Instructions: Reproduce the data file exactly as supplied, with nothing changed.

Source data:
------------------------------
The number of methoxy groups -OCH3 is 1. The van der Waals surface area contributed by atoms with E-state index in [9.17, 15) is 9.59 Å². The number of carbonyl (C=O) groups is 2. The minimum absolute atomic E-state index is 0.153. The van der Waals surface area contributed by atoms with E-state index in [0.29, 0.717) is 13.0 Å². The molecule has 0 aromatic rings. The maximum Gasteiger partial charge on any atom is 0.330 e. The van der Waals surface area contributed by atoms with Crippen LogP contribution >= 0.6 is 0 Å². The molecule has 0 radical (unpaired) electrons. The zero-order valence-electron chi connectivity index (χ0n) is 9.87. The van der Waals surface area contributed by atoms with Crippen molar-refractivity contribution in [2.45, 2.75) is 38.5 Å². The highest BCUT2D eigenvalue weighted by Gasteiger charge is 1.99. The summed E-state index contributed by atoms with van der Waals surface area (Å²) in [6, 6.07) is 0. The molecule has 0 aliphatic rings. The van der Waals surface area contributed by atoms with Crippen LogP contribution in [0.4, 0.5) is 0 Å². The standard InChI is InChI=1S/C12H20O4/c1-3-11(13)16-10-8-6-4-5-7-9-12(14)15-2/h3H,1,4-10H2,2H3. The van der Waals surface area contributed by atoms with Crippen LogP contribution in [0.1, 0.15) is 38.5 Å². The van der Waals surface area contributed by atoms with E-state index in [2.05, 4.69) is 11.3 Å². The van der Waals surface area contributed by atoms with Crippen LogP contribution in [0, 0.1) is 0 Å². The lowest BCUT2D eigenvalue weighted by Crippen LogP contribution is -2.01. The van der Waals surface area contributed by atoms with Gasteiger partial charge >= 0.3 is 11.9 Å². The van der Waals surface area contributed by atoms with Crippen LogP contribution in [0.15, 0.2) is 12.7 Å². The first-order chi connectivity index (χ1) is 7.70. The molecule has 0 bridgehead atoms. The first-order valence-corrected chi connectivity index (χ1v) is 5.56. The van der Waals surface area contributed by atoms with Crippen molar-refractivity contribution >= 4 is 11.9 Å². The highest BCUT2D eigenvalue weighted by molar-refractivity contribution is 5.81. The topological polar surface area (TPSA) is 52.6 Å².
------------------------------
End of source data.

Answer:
The number of methoxy groups -OCH3 is 1. The van der Waals surface area contributed by atoms with E-state index in [9.17, 15) is 9.59 Å². The number of carbonyl (C=O) groups is 2. The minimum absolute atomic E-state index is 0.153. The van der Waals surface area contributed by atoms with E-state index in [0.29, 0.717) is 13.0 Å². The molecule has 0 aromatic rings. The maximum Gasteiger partial charge on any atom is 0.330 e. The van der Waals surface area contributed by atoms with Crippen LogP contribution >= 0.6 is 0 Å². The molecule has 0 radical (unpaired) electrons. The zero-order valence-electron chi connectivity index (χ0n) is 9.87. The van der Waals surface area contributed by atoms with Crippen molar-refractivity contribution in [2.45, 2.75) is 38.5 Å². The highest BCUT2D eigenvalue weighted by Gasteiger charge is 1.99. The summed E-state index contributed by atoms with van der Waals surface area (Å²) in [6, 6.07) is 0. The molecule has 0 aliphatic rings. The van der Waals surface area contributed by atoms with Crippen LogP contribution in [0.4, 0.5) is 0 Å². The standard InChI is InChI=1S/C12H20O4/c1-3-11(13)16-10-8-6-4-5-7-9-12(14)15-2/h3H,1,4-10H2,2H3. The van der Waals surface area contributed by atoms with Crippen LogP contribution in [0.1, 0.15) is 38.5 Å². The van der Waals surface area contributed by atoms with E-state index in [2.05, 4.69) is 11.3 Å². The van der Waals surface area contributed by atoms with Crippen LogP contribution in [0, 0.1) is 0 Å². The lowest BCUT2D eigenvalue weighted by Crippen LogP contribution is -2.01. The van der Waals surface area contributed by atoms with Gasteiger partial charge >= 0.3 is 11.9 Å². The van der Waals surface area contributed by atoms with Crippen LogP contribution in [0.15, 0.2) is 12.7 Å². The first-order chi connectivity index (χ1) is 7.70. The molecule has 0 bridgehead atoms. The first-order valence-corrected chi connectivity index (χ1v) is 5.56. The van der Waals surface area contributed by atoms with Crippen molar-refractivity contribution >= 4 is 11.9 Å². The highest BCUT2D eigenvalue weighted by molar-refractivity contribution is 5.81. The topological polar surface area (TPSA) is 52.6 Å².